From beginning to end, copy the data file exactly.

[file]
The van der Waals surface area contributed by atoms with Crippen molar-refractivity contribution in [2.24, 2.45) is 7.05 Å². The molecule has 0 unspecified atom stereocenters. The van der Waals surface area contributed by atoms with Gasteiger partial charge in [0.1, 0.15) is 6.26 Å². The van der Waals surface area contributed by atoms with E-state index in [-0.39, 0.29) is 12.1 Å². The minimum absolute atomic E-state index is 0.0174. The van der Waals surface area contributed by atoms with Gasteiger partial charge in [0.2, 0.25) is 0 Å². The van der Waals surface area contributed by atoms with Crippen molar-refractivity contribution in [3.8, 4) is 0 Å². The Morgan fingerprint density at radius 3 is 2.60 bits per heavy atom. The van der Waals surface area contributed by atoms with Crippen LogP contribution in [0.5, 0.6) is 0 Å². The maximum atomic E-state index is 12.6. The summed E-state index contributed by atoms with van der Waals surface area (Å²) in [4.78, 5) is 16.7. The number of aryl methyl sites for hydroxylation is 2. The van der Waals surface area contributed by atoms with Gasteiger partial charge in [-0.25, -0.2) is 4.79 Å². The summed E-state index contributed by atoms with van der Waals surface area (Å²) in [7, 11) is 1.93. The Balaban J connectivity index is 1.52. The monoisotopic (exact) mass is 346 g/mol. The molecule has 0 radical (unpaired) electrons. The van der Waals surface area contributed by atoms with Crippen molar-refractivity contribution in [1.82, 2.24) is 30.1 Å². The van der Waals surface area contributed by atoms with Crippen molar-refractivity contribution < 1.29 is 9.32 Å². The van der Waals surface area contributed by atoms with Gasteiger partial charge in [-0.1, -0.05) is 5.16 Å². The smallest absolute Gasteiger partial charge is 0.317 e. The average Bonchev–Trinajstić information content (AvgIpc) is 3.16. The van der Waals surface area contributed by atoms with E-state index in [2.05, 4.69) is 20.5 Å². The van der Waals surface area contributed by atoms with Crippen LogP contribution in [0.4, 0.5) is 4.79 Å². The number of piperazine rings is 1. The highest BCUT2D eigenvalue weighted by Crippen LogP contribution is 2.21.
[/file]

The van der Waals surface area contributed by atoms with Crippen molar-refractivity contribution in [2.24, 2.45) is 7.05 Å². The molecule has 0 unspecified atom stereocenters. The van der Waals surface area contributed by atoms with Gasteiger partial charge in [0.1, 0.15) is 6.26 Å². The van der Waals surface area contributed by atoms with E-state index in [-0.39, 0.29) is 12.1 Å². The minimum absolute atomic E-state index is 0.0174. The van der Waals surface area contributed by atoms with Gasteiger partial charge in [0.2, 0.25) is 0 Å². The van der Waals surface area contributed by atoms with Crippen molar-refractivity contribution in [3.8, 4) is 0 Å². The Morgan fingerprint density at radius 3 is 2.60 bits per heavy atom. The van der Waals surface area contributed by atoms with Crippen LogP contribution in [0.5, 0.6) is 0 Å². The maximum atomic E-state index is 12.6. The summed E-state index contributed by atoms with van der Waals surface area (Å²) in [4.78, 5) is 16.7. The number of aryl methyl sites for hydroxylation is 2. The van der Waals surface area contributed by atoms with Gasteiger partial charge in [-0.25, -0.2) is 4.79 Å². The summed E-state index contributed by atoms with van der Waals surface area (Å²) in [7, 11) is 1.93. The Balaban J connectivity index is 1.52. The monoisotopic (exact) mass is 346 g/mol. The molecule has 0 radical (unpaired) electrons. The van der Waals surface area contributed by atoms with Crippen molar-refractivity contribution in [1.82, 2.24) is 30.1 Å². The van der Waals surface area contributed by atoms with Crippen molar-refractivity contribution < 1.29 is 9.32 Å². The van der Waals surface area contributed by atoms with Gasteiger partial charge in [-0.1, -0.05) is 5.16 Å². The smallest absolute Gasteiger partial charge is 0.317 e. The average Bonchev–Trinajstić information content (AvgIpc) is 3.16. The van der Waals surface area contributed by atoms with E-state index in [2.05, 4.69) is 20.5 Å². The van der Waals surface area contributed by atoms with Crippen LogP contribution in [0.4, 0.5) is 4.79 Å². The number of piperazine rings is 1. The highest BCUT2D eigenvalue weighted by Crippen LogP contribution is 2.21.